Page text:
CAMBRIDGE, ENGLAND —
By the historic standards of the world's oldest debating society, it was a subdued affair.
The formal motion was, “This House Welcomes the End of American Hegemony.” But it could have been reworded easily, “Will the Inauguration of Donald Trump Mark the End of America's Global Leadership?”
That was the question at the heart of what was debated Thursday on the eve of Trump's swearing in as America's 45th president by students at the Cambridge Union. The motion wasn't carried, but there were no ringing endorsements of the new U.S. president — even by those arguing American global leadership has many years still to run.
Malcolm Rifkind leaves the Intelligence and Security Committee in London, Feb. 24, 2015.
'People are very nervous'
“A lot of people are very nervous and worried about Mr. Trump becoming the president of the United States,” said Malcolm Rifkind, one of the debaters and a former foreign minister. “I am one of them and I don't hesitate to say that.”
But he added: “Even a president of the United States such as Donald Trump gives me less worry at night than if the hegemonic power was Russia or China or some other authoritarian state.”
In the chamber of the Cambridge Union and across Britain — a country that prides itself on having a special relationship' with America — there's growing unease about a Trump presidency. The anxiety is shared by the ruling Conservative government, even as it puts faith in Trump's promise made publicly last weekend to engineer rapidly a post-Brexit trade deal for Britain with the U.S.
As it disentangles itself from the European Union, Britain desperately needs to sign new trade deals to help the country recover from its break with the EU.
Foreign Secretary Boris Johnson leaves after listening to Britain's Prime Minister Theresa May deliver her keynote speech on Brexit at Lancaster House in London, Jan. 17, 2017.
Trade deal needed
A trade deal with the world's largest economy would boost Britain's economic prospects outside the European single market. Trump's blessing of Brexit and his promise to forge a trade deal quickly is all music to the ears of the British government.
And his questioning recently whether the EU can survive has buoyed anti-EU Brexiters.
“By some accident of history, Britain has begun disentangling itself from Europe at the very moment that the U.S. has elected a president who couldn't care less about the EU. The special relationship, which looked finished, is suddenly alive with possibilities,” crowed the country's Spectator magazine, a conservative publication that was once edited by Britain's current foreign minister, Boris Johnson.
But there are dangers, too, in becoming closely associated with Trump.
Britain has long endeavored to balance relations with America and Europe, and government ministers are fearful of being seen in the Trump camp as negotiations start with the EU over Britain's exit from the bloc. British government officials say they can ill-afford to anger their counterparts in Europe as they negotiate the best exit terms possible; being labeled by European leaders as pro-Trump will backfire on Britain in the forthcoming Brexit talks, they say.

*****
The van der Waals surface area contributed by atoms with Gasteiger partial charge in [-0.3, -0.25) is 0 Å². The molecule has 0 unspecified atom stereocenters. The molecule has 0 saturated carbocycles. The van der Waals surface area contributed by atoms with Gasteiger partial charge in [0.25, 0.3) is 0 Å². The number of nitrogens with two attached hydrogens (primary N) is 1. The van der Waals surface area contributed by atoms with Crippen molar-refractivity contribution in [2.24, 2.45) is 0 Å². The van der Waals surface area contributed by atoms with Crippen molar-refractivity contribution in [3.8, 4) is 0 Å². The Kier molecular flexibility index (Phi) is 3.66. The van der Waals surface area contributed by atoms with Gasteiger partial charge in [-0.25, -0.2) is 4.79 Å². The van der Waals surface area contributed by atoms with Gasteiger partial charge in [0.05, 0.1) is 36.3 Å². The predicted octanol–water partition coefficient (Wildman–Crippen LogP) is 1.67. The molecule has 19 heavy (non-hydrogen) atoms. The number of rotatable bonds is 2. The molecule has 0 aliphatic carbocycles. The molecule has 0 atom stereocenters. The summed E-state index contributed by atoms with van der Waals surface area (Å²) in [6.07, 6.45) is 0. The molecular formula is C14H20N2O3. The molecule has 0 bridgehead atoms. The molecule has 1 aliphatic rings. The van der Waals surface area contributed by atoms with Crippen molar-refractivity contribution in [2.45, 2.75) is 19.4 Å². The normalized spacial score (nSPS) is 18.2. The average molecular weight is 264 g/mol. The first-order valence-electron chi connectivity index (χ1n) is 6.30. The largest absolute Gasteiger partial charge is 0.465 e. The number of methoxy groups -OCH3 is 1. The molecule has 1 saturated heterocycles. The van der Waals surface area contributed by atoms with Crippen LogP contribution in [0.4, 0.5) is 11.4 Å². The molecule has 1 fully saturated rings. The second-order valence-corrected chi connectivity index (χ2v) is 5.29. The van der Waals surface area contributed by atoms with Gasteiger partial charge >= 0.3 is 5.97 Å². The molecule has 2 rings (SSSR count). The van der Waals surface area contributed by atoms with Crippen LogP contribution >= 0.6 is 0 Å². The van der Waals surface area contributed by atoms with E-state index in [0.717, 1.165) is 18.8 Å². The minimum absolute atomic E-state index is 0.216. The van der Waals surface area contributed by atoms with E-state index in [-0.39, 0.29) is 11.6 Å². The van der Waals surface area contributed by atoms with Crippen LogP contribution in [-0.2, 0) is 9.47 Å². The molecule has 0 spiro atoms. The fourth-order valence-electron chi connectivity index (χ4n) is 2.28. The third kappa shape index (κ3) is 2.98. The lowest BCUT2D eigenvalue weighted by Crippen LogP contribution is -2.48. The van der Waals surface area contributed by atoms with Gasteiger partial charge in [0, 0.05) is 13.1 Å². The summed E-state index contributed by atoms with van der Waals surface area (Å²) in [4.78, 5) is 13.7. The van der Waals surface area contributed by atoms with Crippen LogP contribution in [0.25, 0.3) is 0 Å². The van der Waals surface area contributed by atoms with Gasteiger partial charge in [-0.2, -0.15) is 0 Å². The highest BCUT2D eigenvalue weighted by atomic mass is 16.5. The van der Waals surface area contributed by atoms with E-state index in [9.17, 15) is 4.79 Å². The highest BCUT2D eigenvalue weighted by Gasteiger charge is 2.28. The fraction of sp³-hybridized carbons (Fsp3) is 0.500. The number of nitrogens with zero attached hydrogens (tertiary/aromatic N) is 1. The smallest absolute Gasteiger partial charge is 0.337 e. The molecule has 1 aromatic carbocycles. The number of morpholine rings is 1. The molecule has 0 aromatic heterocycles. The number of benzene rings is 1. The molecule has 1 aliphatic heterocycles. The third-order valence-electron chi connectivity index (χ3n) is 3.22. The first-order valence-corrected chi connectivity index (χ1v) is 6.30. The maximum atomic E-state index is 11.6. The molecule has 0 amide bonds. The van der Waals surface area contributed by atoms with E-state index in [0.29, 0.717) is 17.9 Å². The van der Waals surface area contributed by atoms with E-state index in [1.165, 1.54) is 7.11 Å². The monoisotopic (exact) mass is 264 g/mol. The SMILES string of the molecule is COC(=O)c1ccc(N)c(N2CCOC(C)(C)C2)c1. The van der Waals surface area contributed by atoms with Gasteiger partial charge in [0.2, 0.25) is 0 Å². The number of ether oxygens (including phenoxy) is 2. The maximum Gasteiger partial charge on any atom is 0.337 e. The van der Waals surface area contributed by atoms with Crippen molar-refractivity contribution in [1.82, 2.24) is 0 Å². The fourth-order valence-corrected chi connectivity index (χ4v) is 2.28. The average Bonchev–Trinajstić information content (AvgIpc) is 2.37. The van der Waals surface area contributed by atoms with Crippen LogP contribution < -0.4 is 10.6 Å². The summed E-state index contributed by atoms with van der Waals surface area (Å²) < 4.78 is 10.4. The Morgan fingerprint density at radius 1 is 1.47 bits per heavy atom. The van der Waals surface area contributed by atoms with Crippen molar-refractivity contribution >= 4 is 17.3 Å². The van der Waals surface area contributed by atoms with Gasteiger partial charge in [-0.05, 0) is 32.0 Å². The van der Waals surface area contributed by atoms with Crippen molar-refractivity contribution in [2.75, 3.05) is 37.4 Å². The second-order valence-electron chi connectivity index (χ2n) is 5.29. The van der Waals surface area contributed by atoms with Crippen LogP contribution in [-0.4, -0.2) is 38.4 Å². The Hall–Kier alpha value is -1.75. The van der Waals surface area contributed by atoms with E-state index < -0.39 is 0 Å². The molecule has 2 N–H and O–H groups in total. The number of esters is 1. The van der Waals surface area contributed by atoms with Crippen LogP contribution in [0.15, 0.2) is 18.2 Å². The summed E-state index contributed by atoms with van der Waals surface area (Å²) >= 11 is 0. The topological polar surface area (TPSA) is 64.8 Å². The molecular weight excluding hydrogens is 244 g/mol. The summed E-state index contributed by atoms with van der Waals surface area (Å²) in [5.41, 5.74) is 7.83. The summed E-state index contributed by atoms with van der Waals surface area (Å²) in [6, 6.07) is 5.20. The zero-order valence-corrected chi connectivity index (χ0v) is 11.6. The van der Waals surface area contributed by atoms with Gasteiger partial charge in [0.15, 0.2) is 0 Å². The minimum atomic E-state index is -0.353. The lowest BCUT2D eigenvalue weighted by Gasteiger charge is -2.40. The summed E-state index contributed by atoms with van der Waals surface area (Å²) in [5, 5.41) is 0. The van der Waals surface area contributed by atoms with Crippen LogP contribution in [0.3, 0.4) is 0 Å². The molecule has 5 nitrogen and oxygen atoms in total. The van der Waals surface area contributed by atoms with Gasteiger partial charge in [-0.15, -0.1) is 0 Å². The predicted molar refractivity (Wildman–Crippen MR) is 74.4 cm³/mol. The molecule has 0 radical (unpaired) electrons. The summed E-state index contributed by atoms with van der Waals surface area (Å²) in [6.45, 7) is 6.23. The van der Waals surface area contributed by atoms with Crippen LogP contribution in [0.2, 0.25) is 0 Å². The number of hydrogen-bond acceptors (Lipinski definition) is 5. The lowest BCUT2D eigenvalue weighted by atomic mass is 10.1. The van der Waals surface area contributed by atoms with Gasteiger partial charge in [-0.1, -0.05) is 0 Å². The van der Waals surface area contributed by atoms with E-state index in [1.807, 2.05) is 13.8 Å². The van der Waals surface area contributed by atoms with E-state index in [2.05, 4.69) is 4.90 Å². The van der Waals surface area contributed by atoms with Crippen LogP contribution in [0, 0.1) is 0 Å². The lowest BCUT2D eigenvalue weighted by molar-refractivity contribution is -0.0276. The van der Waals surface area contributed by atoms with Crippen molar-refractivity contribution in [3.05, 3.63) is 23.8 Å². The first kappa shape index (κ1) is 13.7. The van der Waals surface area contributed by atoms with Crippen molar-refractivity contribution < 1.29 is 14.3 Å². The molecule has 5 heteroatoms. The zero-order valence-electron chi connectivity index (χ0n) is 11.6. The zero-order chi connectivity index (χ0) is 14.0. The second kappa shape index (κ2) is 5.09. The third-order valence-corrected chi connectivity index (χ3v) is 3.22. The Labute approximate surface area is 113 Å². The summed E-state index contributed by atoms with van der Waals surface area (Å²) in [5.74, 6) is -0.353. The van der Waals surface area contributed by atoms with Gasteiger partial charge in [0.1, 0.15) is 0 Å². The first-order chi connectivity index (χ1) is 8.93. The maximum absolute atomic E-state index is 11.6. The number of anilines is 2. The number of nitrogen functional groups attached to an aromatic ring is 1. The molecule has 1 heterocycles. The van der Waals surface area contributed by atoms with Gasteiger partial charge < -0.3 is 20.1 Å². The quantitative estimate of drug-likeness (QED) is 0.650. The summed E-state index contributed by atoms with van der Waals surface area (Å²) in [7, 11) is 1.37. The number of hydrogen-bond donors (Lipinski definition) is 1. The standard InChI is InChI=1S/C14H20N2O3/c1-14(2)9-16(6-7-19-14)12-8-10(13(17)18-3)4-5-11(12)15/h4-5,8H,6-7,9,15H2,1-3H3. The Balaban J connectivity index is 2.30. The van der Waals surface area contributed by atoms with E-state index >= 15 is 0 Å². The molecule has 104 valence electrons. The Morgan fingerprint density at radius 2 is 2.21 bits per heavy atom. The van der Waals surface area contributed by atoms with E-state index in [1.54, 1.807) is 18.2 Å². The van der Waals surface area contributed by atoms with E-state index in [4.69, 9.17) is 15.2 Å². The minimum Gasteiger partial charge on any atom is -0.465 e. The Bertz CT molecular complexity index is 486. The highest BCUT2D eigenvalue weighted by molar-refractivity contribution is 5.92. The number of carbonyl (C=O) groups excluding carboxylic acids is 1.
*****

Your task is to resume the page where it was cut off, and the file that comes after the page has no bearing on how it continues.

Britain's Prime Minister Theresa May leaves 10 Downing Street in London, Jan. 18, 2017.
On Tuesday, Prime Minister Theresa May delivered a tough speech outlining how she means to manage a sharp departure for Britain from the European Union, but she made sure to distance herself from the Euro-skepticism of the new U.S. president, who has predicted a populist breakup of the European Union.
“We want the EU to be a success and we want its remaining member states to prosper,” May emphasized in her speech. Her remark was noted by EU leaders with European Council President Donald Tusk tweeting the next day: “We took note of PM May's warm, balanced words on European integration. Much closer to narrative of Churchill than President-elect Trump.”
Brexit negotiations, and Trump's skepticism of the European Union, aside, British ministers share their European counterparts’ worry about what a Trump presidency might mean for NATO, an organization he has dubbed “obsolete.” And they fear an unraveling of the West's long-standing collective defense arrangements, especially in light of Trump's apparent placing of German Chancellor Angela Merkel and Russian President Vladimir Putin on an equal footing.
“I start off trusting both,” Trump said recently. “But let's see how long that lasts. It may not last long at all.”
Like their European counterparts, British officials are anxious when Trump says he wants to “make some good deals with Russia,” or remove sanctions imposed on Russia for its annexation of Crimea in return for a reduction in nuclear weapons. Removing sanctions would provide in effect, they say, U.S. blessing of Russian aggression towards Ukraine and risk Russian provocation in the Baltic states.
Nicholas Soames, a British Conservative lawmaker and grandson of Britain's wartime leader Winston Churchill, tweeted this week, “Trump needs to show he is not naive and understands that Putin's aim is to destroy the transatlantic alliance and weaken the EU.”
Speaking at the Cambridge Union, Alan Mendoza, director of the Henry Jackson Society, a London-based think tank, lamented that Trump “doesn't speak the language of the liberal order of the last 60 years.” He held out hope out that what Trump says now isn't necessarily what his administration will do. But added darkly: “We have not encountered an international order that is unstable since the 1930s and that didn't end so well, if you recall.”